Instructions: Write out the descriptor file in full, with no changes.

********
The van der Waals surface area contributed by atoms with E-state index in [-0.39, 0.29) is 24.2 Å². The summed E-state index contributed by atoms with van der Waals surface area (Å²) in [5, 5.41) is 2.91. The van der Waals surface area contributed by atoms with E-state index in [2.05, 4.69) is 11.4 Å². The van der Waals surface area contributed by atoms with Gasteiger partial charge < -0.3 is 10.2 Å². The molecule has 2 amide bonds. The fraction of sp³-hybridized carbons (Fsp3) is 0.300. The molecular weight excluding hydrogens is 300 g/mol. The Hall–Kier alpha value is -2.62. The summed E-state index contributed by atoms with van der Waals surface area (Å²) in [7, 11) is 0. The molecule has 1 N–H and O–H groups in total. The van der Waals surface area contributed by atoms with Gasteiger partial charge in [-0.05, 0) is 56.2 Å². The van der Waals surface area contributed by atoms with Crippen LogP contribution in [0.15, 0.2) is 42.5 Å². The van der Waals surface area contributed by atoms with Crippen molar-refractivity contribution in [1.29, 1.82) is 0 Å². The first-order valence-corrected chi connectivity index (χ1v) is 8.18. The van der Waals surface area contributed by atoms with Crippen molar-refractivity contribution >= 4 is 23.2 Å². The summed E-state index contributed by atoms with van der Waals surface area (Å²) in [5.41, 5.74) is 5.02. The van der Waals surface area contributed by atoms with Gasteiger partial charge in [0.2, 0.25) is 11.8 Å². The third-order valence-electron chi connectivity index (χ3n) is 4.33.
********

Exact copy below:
The van der Waals surface area contributed by atoms with E-state index in [-0.39, 0.29) is 24.2 Å². The summed E-state index contributed by atoms with van der Waals surface area (Å²) in [5, 5.41) is 2.91. The van der Waals surface area contributed by atoms with E-state index in [2.05, 4.69) is 11.4 Å². The van der Waals surface area contributed by atoms with Gasteiger partial charge < -0.3 is 10.2 Å². The molecule has 2 amide bonds. The fraction of sp³-hybridized carbons (Fsp3) is 0.300. The molecular weight excluding hydrogens is 300 g/mol. The Hall–Kier alpha value is -2.62. The summed E-state index contributed by atoms with van der Waals surface area (Å²) in [7, 11) is 0. The molecule has 1 N–H and O–H groups in total. The van der Waals surface area contributed by atoms with Gasteiger partial charge in [-0.05, 0) is 56.2 Å². The van der Waals surface area contributed by atoms with Crippen LogP contribution in [0.15, 0.2) is 42.5 Å². The van der Waals surface area contributed by atoms with Crippen molar-refractivity contribution in [1.29, 1.82) is 0 Å². The first-order valence-corrected chi connectivity index (χ1v) is 8.18. The van der Waals surface area contributed by atoms with Crippen molar-refractivity contribution >= 4 is 23.2 Å². The summed E-state index contributed by atoms with van der Waals surface area (Å²) in [5.41, 5.74) is 5.02. The van der Waals surface area contributed by atoms with Gasteiger partial charge in [0.2, 0.25) is 11.8 Å². The third-order valence-electron chi connectivity index (χ3n) is 4.33.